Councilwoman Reyes Uranga: ...I wanted to find out why City Council was not included...Upon asking why City Council was not included, there were a couple of reasons given. One is that the City Council in the past, there had been discussion about the Council not being full time. It's my understanding that on paper we're full time, we're just not compensated full time. In fact the National League of Cities did state that in a city our size, the average Councilperson works 45-55 hours a week if not more. The second reason that was given was that most of the Councilpeople have other jobs, where in fact most of the other Councilpeople either don't have jobs or have part time jobs. I believe there's only two or three on the Council that have full time jobs. It really should not be a factor. And the last reason that was given was that this was considered well over ten years ago and had not been discussed since, so my question was, is there a reason why Council, other than the reasons given earlier, why Council would not have been included in this action? And if there's an overwhelming reason why there wouldn't be included in it?...
City Manager Miller: Madam Vice Mayor and Council, it might be that if you wanted to talk about that provision more so, that you might want to refer that for example to the Personnel and Civil Service Committee...I do feel that this matter has some degree of urgency and I would ask you to consider moving this ahead tonight.
Councilwoman Reyes Uranga: Well, I would not have a problem doing that. However, if it's been ten years since it was last discussed I'm not sure what the urgency other than, perhaps, well, there is someone who I guess one of the elected officials [Mayor O'Neill] will be leaving office soon. Is there anything we need to know other than if we were to make a motion tonight to include City Council, would that be something that would have other factors that maybe we weren't able to foresee today?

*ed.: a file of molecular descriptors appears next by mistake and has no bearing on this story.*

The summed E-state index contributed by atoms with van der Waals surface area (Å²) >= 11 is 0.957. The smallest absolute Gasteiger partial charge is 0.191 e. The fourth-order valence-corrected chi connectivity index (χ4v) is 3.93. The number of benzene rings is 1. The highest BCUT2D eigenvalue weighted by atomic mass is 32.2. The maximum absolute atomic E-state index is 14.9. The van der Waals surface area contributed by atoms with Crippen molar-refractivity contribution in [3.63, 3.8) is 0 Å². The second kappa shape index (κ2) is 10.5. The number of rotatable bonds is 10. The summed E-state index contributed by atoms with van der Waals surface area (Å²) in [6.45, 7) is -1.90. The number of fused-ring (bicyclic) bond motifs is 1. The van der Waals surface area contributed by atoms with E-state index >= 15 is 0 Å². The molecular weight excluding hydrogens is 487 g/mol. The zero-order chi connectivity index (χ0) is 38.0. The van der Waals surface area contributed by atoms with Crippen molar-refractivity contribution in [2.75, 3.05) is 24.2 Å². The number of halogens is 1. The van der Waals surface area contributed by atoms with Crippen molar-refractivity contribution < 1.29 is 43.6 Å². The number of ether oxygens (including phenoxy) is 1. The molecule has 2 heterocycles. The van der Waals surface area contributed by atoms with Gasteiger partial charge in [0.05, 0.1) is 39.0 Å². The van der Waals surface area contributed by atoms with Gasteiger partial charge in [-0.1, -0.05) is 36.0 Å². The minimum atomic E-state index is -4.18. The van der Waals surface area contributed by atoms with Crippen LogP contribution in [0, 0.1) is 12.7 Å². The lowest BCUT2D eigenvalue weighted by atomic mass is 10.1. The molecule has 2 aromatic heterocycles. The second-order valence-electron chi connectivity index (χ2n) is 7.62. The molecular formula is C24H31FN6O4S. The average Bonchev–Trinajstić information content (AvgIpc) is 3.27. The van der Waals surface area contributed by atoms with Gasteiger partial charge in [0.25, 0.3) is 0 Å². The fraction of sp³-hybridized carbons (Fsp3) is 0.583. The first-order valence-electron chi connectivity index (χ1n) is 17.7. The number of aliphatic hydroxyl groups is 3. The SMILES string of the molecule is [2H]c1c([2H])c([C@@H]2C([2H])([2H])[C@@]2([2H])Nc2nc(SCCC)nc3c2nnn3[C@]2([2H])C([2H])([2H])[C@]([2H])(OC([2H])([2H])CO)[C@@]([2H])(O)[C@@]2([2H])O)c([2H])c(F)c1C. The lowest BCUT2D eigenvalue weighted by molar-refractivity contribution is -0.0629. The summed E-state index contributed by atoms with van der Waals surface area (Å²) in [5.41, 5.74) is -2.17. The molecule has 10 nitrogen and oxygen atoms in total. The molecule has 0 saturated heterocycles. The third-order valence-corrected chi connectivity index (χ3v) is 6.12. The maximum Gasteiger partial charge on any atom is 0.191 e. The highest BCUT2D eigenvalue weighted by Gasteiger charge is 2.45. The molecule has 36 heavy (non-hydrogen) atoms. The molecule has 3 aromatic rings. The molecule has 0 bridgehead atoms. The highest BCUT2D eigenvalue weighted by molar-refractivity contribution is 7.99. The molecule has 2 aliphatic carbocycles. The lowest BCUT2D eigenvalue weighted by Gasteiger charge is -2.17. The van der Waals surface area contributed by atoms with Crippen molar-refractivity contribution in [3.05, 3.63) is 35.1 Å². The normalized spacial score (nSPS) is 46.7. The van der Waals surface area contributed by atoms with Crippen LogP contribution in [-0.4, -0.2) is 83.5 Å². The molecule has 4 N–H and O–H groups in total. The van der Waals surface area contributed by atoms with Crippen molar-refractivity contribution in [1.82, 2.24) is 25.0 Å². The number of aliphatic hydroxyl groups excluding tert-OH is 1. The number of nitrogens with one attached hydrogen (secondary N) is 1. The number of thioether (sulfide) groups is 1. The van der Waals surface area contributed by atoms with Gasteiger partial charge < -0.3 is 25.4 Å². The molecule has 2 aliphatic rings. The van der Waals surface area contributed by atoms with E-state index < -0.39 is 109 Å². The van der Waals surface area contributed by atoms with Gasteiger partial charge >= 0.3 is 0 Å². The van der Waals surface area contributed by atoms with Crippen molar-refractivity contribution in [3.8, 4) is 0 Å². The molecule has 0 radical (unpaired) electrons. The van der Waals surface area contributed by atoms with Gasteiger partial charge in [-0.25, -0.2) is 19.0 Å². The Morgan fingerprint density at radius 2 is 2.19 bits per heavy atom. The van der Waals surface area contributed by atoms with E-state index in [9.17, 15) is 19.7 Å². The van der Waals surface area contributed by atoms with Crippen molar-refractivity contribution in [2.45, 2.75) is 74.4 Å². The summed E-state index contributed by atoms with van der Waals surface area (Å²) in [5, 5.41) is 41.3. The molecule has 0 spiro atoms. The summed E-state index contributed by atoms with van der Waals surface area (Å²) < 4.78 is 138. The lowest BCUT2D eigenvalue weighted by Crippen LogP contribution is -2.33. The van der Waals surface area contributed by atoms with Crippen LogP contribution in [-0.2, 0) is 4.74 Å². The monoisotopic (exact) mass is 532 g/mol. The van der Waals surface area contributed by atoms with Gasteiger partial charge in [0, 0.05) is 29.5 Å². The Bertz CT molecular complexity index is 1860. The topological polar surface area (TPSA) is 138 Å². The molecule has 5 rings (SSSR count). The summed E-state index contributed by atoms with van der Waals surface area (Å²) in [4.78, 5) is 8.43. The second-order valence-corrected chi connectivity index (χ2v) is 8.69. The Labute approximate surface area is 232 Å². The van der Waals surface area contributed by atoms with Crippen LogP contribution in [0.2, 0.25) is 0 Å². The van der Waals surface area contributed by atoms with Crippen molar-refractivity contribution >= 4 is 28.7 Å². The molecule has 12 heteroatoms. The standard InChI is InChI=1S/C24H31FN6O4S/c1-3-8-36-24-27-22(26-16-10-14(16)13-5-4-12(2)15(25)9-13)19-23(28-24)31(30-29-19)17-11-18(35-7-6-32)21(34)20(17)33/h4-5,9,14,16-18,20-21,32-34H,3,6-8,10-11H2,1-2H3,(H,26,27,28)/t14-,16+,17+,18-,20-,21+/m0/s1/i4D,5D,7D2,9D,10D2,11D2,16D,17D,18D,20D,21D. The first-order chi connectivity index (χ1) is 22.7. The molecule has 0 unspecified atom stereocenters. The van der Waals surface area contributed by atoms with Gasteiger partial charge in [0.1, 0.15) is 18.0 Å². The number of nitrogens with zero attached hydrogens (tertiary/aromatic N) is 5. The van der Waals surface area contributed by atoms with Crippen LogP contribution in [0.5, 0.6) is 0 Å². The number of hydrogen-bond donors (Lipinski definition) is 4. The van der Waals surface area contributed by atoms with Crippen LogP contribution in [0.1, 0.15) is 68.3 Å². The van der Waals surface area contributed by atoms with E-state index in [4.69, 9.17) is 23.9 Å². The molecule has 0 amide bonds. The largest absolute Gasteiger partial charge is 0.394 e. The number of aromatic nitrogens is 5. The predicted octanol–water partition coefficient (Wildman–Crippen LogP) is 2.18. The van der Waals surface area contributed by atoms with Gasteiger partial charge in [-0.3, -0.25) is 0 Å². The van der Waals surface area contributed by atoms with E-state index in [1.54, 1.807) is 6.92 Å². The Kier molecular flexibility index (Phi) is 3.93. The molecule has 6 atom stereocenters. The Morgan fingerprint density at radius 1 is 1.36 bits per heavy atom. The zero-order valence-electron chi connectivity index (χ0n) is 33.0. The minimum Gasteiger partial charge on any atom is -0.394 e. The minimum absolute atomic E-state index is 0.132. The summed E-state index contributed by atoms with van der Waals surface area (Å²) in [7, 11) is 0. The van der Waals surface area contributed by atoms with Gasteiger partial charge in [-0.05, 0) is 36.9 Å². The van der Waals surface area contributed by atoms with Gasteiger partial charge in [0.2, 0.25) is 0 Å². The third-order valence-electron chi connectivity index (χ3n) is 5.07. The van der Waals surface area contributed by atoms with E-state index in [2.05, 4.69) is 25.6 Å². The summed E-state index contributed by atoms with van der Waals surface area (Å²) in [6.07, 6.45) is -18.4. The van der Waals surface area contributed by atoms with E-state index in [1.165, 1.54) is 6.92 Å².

Assistant City Attorney Heather Mahood: ...Just because of the Brown [open meetings] Act, you would have to bring it back. That's a different pay code so you could easily bring it back at your next agenda...
Councilwoman Reyes Uranga: Well then I will make a motion to go ahead and approve the item and to bring back the consideration of the Section Five elected officials [citywide elected officials, including the Mayor] for inclusion of the City Council. [seconded by Councilwoman Bonnie Lowenthal]
When the item returned at the June 20, 2006 meeting, Councilmembers then confronted applying the same formula to themselves (amounting to 400 hours of sick leave credit for a retiring eight year Councilmember). As indicated above, management says this will amount to a retirement benefit of about $650 per year of incumbency for each Councilmember [a health care benefit amounting to $5,200 for each retiring eight year Councilmember).
The discussion comes almost exactly four years after a 2002 Council-approved "pension spike" for non-public safety city employees (that also benefited Mayor O'Neill). The Council's 2002 action, in two 9-0 votes, was set for the last day of the outgoing Council (with Grabinski, Webb & Shultz) and the first day of an incoming Council (with Reyes Uranga, Webb & Lerch) when attention would be focused on ceremonies, not substance. The vote became an issue in the 2006 Mayor's race...with candidates Bob Foster and Doug Drummond pounding Councilman Frank Colonna for his role in 2002 "pension spike."